The American Hospital Association (AHA) has submitted comments on the Proposed rule issued by HHS’ Office of Inspector General (OIG) regarding (1) transportation services provided by hospitals; (2) the encouragement of follow-through on the implementation of discharge plans; and (3) the definition of prohibited inducements by physicians to reduce or limit services. The AHA believes that these changes need to be made to help hospitals fulfill the three goals of the Patient Protection and Affordable Care Act (ACA) (P.L. 111-148) and other initiatives to (1) provide a continuum of care; (2) improve access to care; and (3) improve the affordability of care.
Social Security Act Section 1128A(b) prohibits hospitals and critical access hospitals (CAHs) from knowingly paying physicians in order to induce them to reduce or limit Medicare or Medicaid services to people under the physician’s care. The OIG can institute civil money penalties (CMPs) when this gainsharing provision is violated. In the Proposed rule, the OIG recognized that gainsharing can be beneficial in some circumstances and sought comments on the definition of service limitation (see OIG proposes revisions to anti-kickback safe harbor provisions, October 3, 2014.)
The AHA commented that it is renewing its proposal that the gainsharing prohibition should be interpreted to mean to reduce or limit medically necessary services. “A decision by a hospital and physician to follow protocols that are based on objective quality metrics for certain procedures should not be treated as reducing or limiting services under the statute,” commented the AHA.
The AHA stated that there should be protection from participating in shared saving programs such as accountable care organizations (ACOs) and other value-based purchasing programs established by the ACA. These programs make it necessary for “hospital leaders and physicians to work together to efficiently bring patients the right care, at the right time, in the right setting,” said the AHA.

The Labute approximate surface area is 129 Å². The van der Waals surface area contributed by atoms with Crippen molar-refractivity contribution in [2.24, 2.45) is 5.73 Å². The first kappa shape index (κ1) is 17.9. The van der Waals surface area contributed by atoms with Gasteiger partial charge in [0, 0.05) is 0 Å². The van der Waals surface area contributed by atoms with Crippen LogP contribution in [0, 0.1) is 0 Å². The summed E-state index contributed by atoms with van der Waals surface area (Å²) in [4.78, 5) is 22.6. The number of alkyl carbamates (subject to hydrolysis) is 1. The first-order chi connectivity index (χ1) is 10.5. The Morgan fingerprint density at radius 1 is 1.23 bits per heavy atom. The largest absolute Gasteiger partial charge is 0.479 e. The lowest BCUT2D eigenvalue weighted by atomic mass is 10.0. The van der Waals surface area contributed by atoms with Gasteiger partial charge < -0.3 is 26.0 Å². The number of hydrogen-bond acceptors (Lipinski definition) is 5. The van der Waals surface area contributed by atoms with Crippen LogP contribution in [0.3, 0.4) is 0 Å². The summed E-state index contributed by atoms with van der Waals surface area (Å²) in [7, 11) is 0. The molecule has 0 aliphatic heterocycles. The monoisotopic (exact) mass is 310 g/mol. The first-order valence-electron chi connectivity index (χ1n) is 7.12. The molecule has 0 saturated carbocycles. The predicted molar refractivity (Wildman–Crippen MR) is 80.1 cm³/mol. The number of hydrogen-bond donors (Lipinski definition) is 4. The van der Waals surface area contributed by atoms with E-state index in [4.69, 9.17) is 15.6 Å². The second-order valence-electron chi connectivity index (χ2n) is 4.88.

The AHA commented that access to care should be interpreted more broadly than only access to medically necessary services or items. The AHA feels the need to expand this interpretation especially since hospitals are now going to receive a financial penalty for patients that are readmitted to their hospital as required by Section 3025 of the ACA. The AHA notes that hospitals now have a vested interest in making sure that patients follow their discharge plan so that the patient is not readmitted to the hospital, and the hospital is penalized for care they did not or could not provide. The AHA commented that promoting care should include encouraging, supporting or helping patients access care. The AHA argued that hospitals should not have to be concerned about facing penalties for providing scales, blood pressure monitors, and contacts by clinicians by either phone or other electronic devices to ensure that patients are following and implementing their discharge plan.
The AHA thinks that limiting transportation services to “established patients” with a distance of not greater than 25 miles is too limited. The first problem the AHA noted is that CAHs and sole community hospitals would not be included, as by definition they are required to by 35 miles or more nearest like facility. Secondly, the AHA says it would be difficult to screen-out “established patients” from first time patients as they are boarding a shuttle or other transportation services. This limitation may “unreasonably prevent a hospital from assisting a beneficiary in keeping a critical first appointment,” said the AHA.
In addition the AHA said the Proposed rule is unclear as to whether transportation services to a provider other than the hospital are included. The AHA feels that providing transportation to other providers is necessary in some cases to ensure that patients are following their discharge plan and are receiving sufficient care to avoid rehospitalization.
The AHA is in agreement with the OIG for taking this step to alter its Anti-Kickback and Civil Money Penalty regulations so that they are more in conformance with changes in how care is delivered. AHA Executive Vice President Rick Pollack said, “Congress recognized this and made modest changes four years ago in the Affordable Care Act, which are, in part, the subject of the OIG’s regulatory proposal.” The AHA stated that many of its comments were provided in response to the OIG’s request for comments on specific topics and looks forward to working with the OIG to develop specific proposed language on these topics that would also be subject to a comment period.